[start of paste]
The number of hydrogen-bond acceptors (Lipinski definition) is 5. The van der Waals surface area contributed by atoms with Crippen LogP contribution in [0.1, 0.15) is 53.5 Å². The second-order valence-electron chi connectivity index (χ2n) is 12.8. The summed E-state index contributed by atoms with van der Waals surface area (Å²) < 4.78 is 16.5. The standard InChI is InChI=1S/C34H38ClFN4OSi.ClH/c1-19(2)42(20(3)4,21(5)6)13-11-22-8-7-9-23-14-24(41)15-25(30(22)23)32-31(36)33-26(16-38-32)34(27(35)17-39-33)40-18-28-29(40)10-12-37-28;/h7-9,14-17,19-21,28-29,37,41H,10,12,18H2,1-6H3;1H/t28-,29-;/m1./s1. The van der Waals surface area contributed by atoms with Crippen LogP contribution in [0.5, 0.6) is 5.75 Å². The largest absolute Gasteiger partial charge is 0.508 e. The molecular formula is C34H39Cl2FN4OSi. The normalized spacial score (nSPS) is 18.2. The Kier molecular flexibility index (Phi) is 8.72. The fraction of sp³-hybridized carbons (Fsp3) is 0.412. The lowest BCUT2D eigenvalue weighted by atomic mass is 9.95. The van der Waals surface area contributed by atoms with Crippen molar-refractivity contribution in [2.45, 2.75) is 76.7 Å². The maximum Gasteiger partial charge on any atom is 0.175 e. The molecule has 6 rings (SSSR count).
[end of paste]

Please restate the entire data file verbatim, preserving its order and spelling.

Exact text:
The number of hydrogen-bond acceptors (Lipinski definition) is 5. The van der Waals surface area contributed by atoms with Crippen LogP contribution in [0.1, 0.15) is 53.5 Å². The second-order valence-electron chi connectivity index (χ2n) is 12.8. The summed E-state index contributed by atoms with van der Waals surface area (Å²) < 4.78 is 16.5. The standard InChI is InChI=1S/C34H38ClFN4OSi.ClH/c1-19(2)42(20(3)4,21(5)6)13-11-22-8-7-9-23-14-24(41)15-25(30(22)23)32-31(36)33-26(16-38-32)34(27(35)17-39-33)40-18-28-29(40)10-12-37-28;/h7-9,14-17,19-21,28-29,37,41H,10,12,18H2,1-6H3;1H/t28-,29-;/m1./s1. The van der Waals surface area contributed by atoms with Crippen LogP contribution in [0.5, 0.6) is 5.75 Å². The largest absolute Gasteiger partial charge is 0.508 e. The molecular formula is C34H39Cl2FN4OSi. The normalized spacial score (nSPS) is 18.2. The Kier molecular flexibility index (Phi) is 8.72. The fraction of sp³-hybridized carbons (Fsp3) is 0.412. The lowest BCUT2D eigenvalue weighted by atomic mass is 9.95. The van der Waals surface area contributed by atoms with Crippen molar-refractivity contribution in [2.45, 2.75) is 76.7 Å². The maximum Gasteiger partial charge on any atom is 0.175 e. The molecule has 6 rings (SSSR count).